Daymon Hoag: Ecommerce in the Buckeye State

Daymon Hoag is the owner and operator of Buckeye Web Development, LLC, based in Kenton, Ohio. We caught up to him for a discussion ranging from his pride in the Buckeye State, to a love of ecommerce, to the power of believing in yourself.

The who:

Given a business name is so central to a brand, we tend to put a lot of importance on it. How did you arrive at a name, and how do you feel about it now that you’ve been in business a while?

I live in Ohio, the Buckeye State, so I wanted a name that reflects the region in which I do business. I also own Phone TV Internet, LLC which was too restrictive since it was telecom based. I needed an umbrella for which to place all of my web development projects under. In 2012 Buckeye Web Development, LLC was born.

I … Read more

14 client-screening questions to ask before designing a site

There was a time, early in my freelance days, when I gleefully accepted any client who came a-knockin’ at my door — no client screening or preliminary fact-finding recon necessary. However, I quickly learned that it pays to be selective, and moved to using a rigorous screening process early in my onboarding process.

Providing a finely tuned and comprehensive questionnaire allows prospective clients to work at their own pace, pondering the questions over time, while formulating their responses.

Trust me, working through this exercise at the start saves time and aggravation down the road. If the prospective client answers all questions to your satisfaction, in addition to confirming the right fit, you’ve assembled much-needed information for your proposal. Useful questions not only gather information, but raise red flags to seriously consider.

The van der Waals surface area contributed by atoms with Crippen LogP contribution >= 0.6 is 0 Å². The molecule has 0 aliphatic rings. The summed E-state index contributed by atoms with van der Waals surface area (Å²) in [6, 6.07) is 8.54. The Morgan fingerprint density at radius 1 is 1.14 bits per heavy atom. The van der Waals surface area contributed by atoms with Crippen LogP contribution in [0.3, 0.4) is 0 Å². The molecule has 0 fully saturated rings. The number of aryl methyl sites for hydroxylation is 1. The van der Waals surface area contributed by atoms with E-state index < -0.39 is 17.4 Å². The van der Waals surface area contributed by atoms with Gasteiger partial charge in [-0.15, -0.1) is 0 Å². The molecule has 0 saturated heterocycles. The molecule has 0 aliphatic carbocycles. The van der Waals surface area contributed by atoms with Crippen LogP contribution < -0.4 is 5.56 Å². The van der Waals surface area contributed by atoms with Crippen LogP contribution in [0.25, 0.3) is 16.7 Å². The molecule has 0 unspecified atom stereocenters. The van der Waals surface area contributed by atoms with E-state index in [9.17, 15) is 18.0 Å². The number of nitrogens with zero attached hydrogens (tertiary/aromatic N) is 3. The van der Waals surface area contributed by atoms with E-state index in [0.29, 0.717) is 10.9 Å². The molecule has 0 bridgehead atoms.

Ask these client-screening questions

Here’s my starter list of 14 key questions for your “new client” questionnaire; take … Read more

Cities with more diversity have more online micro-businesses

Amber Khan-Robinson, the daughter of the first African American athletic shoe designer in the U.S., has always had entrepreneurship in her blood. So when she was looking for ways to keep her three children from staring at screens all day, she decided to help them “start a business.”

Working at home in Atlanta, they made 85 hibiscus lime ice pops to sell at a festival. Soon, the family was selling hundreds per weekend at events around their city under the name MOKIPOPS.

When the pandemic hit, MOKIPOPS, like many neighborhood businesses, was forced to pivot their business to maintain sales. So Khan-Robinson set up a website for online orders. As customers began ticking up, the whole family pulled together to keep MOKIPOPS afloat.

“We just started delivering,” Khan-Robinson says.

She and her husband drive their 10-year-old son to a customer’s address and he takes it from there.

“He … Read more